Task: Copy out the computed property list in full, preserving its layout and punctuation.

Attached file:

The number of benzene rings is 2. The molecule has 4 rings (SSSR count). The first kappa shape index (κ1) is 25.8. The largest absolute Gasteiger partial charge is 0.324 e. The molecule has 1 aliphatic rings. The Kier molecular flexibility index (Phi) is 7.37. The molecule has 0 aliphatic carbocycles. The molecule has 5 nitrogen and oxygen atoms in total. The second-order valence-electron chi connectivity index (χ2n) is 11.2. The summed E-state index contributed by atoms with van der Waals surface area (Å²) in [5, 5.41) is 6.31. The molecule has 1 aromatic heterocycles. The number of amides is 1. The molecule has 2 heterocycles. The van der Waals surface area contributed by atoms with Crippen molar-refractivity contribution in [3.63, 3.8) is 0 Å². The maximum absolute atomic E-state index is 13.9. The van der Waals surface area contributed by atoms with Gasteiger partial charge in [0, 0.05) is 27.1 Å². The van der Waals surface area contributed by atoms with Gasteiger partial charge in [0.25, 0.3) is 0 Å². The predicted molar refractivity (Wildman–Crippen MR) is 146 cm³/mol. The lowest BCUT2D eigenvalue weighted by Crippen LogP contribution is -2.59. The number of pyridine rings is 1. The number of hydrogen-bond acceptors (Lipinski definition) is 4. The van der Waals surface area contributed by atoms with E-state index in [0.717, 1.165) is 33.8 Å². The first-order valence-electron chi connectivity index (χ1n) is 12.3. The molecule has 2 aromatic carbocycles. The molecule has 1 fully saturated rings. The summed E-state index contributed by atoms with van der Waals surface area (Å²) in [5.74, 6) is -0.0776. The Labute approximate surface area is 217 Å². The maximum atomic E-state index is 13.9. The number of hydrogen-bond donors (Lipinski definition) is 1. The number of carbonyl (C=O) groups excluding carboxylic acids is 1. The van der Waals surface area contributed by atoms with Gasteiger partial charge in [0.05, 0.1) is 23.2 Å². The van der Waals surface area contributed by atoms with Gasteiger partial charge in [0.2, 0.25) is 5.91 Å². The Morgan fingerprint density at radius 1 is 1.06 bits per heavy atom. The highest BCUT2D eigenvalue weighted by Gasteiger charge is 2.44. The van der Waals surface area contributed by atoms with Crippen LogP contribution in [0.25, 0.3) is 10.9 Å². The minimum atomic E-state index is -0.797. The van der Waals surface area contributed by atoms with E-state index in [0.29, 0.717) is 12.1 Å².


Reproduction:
The number of benzene rings is 2. The molecule has 4 rings (SSSR count). The first kappa shape index (κ1) is 25.8. The largest absolute Gasteiger partial charge is 0.324 e. The molecule has 1 aliphatic rings. The Kier molecular flexibility index (Phi) is 7.37. The molecule has 0 aliphatic carbocycles. The molecule has 5 nitrogen and oxygen atoms in total. The second-order valence-electron chi connectivity index (χ2n) is 11.2. The summed E-state index contributed by atoms with van der Waals surface area (Å²) in [5, 5.41) is 6.31. The molecule has 1 aromatic heterocycles. The number of amides is 1. The molecule has 2 heterocycles. The van der Waals surface area contributed by atoms with Crippen molar-refractivity contribution in [3.63, 3.8) is 0 Å². The maximum absolute atomic E-state index is 13.9. The van der Waals surface area contributed by atoms with Gasteiger partial charge in [0, 0.05) is 27.1 Å². The van der Waals surface area contributed by atoms with Gasteiger partial charge in [0.25, 0.3) is 0 Å². The predicted molar refractivity (Wildman–Crippen MR) is 146 cm³/mol. The lowest BCUT2D eigenvalue weighted by Crippen LogP contribution is -2.59. The number of pyridine rings is 1. The number of hydrogen-bond acceptors (Lipinski definition) is 4. The van der Waals surface area contributed by atoms with E-state index in [0.717, 1.165) is 33.8 Å². The first-order valence-electron chi connectivity index (χ1n) is 12.3. The molecule has 2 aromatic carbocycles. The molecule has 1 fully saturated rings. The summed E-state index contributed by atoms with van der Waals surface area (Å²) in [5.74, 6) is -0.0776. The Labute approximate surface area is 217 Å². The maximum atomic E-state index is 13.9. The number of hydrogen-bond donors (Lipinski definition) is 1. The number of carbonyl (C=O) groups excluding carboxylic acids is 1. The van der Waals surface area contributed by atoms with Gasteiger partial charge in [0.05, 0.1) is 23.2 Å². The van der Waals surface area contributed by atoms with Gasteiger partial charge in [0.2, 0.25) is 5.91 Å². The Morgan fingerprint density at radius 1 is 1.06 bits per heavy atom. The highest BCUT2D eigenvalue weighted by Gasteiger charge is 2.44. The van der Waals surface area contributed by atoms with Crippen LogP contribution in [0.25, 0.3) is 10.9 Å². The minimum atomic E-state index is -0.797. The van der Waals surface area contributed by atoms with E-state index in [0.29, 0.717) is 12.1 Å².